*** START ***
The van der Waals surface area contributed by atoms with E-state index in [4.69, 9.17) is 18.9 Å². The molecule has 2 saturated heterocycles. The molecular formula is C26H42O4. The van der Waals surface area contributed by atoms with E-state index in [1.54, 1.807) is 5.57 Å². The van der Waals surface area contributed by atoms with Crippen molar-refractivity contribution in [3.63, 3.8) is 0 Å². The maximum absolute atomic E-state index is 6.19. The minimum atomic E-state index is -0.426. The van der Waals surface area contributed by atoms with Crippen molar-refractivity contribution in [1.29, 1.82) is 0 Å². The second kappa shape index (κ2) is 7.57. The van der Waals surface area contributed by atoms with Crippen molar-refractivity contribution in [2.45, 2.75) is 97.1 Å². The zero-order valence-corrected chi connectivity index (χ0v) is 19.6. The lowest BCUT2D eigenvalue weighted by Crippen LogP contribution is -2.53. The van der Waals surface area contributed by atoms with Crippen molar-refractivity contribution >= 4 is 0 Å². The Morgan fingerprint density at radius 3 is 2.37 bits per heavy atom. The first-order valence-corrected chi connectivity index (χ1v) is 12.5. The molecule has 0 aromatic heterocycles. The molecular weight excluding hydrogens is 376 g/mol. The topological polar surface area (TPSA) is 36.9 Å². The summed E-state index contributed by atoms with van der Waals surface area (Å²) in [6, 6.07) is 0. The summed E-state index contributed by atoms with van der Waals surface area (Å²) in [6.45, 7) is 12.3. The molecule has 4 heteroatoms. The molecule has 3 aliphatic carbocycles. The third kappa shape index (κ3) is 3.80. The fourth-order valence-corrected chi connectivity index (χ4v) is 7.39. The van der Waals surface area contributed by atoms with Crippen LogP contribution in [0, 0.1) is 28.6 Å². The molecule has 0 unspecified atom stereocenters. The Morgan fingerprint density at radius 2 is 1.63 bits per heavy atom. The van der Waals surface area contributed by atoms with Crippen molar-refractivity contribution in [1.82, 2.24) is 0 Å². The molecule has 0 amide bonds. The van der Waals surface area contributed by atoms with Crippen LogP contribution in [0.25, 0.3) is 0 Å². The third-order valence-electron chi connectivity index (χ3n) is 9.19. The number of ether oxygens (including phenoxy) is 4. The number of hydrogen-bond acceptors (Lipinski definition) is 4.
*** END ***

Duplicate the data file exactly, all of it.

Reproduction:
The van der Waals surface area contributed by atoms with E-state index in [4.69, 9.17) is 18.9 Å². The molecule has 2 saturated heterocycles. The molecular formula is C26H42O4. The van der Waals surface area contributed by atoms with E-state index in [1.54, 1.807) is 5.57 Å². The van der Waals surface area contributed by atoms with Crippen molar-refractivity contribution in [3.63, 3.8) is 0 Å². The maximum absolute atomic E-state index is 6.19. The minimum atomic E-state index is -0.426. The van der Waals surface area contributed by atoms with Crippen molar-refractivity contribution in [1.29, 1.82) is 0 Å². The second kappa shape index (κ2) is 7.57. The van der Waals surface area contributed by atoms with Crippen molar-refractivity contribution in [2.45, 2.75) is 97.1 Å². The zero-order valence-corrected chi connectivity index (χ0v) is 19.6. The lowest BCUT2D eigenvalue weighted by Crippen LogP contribution is -2.53. The van der Waals surface area contributed by atoms with Crippen molar-refractivity contribution >= 4 is 0 Å². The Morgan fingerprint density at radius 3 is 2.37 bits per heavy atom. The first-order valence-corrected chi connectivity index (χ1v) is 12.5. The molecule has 0 aromatic heterocycles. The molecular weight excluding hydrogens is 376 g/mol. The topological polar surface area (TPSA) is 36.9 Å². The summed E-state index contributed by atoms with van der Waals surface area (Å²) in [6, 6.07) is 0. The summed E-state index contributed by atoms with van der Waals surface area (Å²) in [6.45, 7) is 12.3. The molecule has 4 heteroatoms. The molecule has 3 aliphatic carbocycles. The third kappa shape index (κ3) is 3.80. The fourth-order valence-corrected chi connectivity index (χ4v) is 7.39. The van der Waals surface area contributed by atoms with Crippen LogP contribution in [0, 0.1) is 28.6 Å². The molecule has 0 unspecified atom stereocenters. The Morgan fingerprint density at radius 2 is 1.63 bits per heavy atom. The van der Waals surface area contributed by atoms with Crippen molar-refractivity contribution in [1.82, 2.24) is 0 Å². The molecule has 0 amide bonds. The van der Waals surface area contributed by atoms with Crippen LogP contribution in [0.25, 0.3) is 0 Å². The third-order valence-electron chi connectivity index (χ3n) is 9.19. The number of ether oxygens (including phenoxy) is 4. The number of hydrogen-bond acceptors (Lipinski definition) is 4.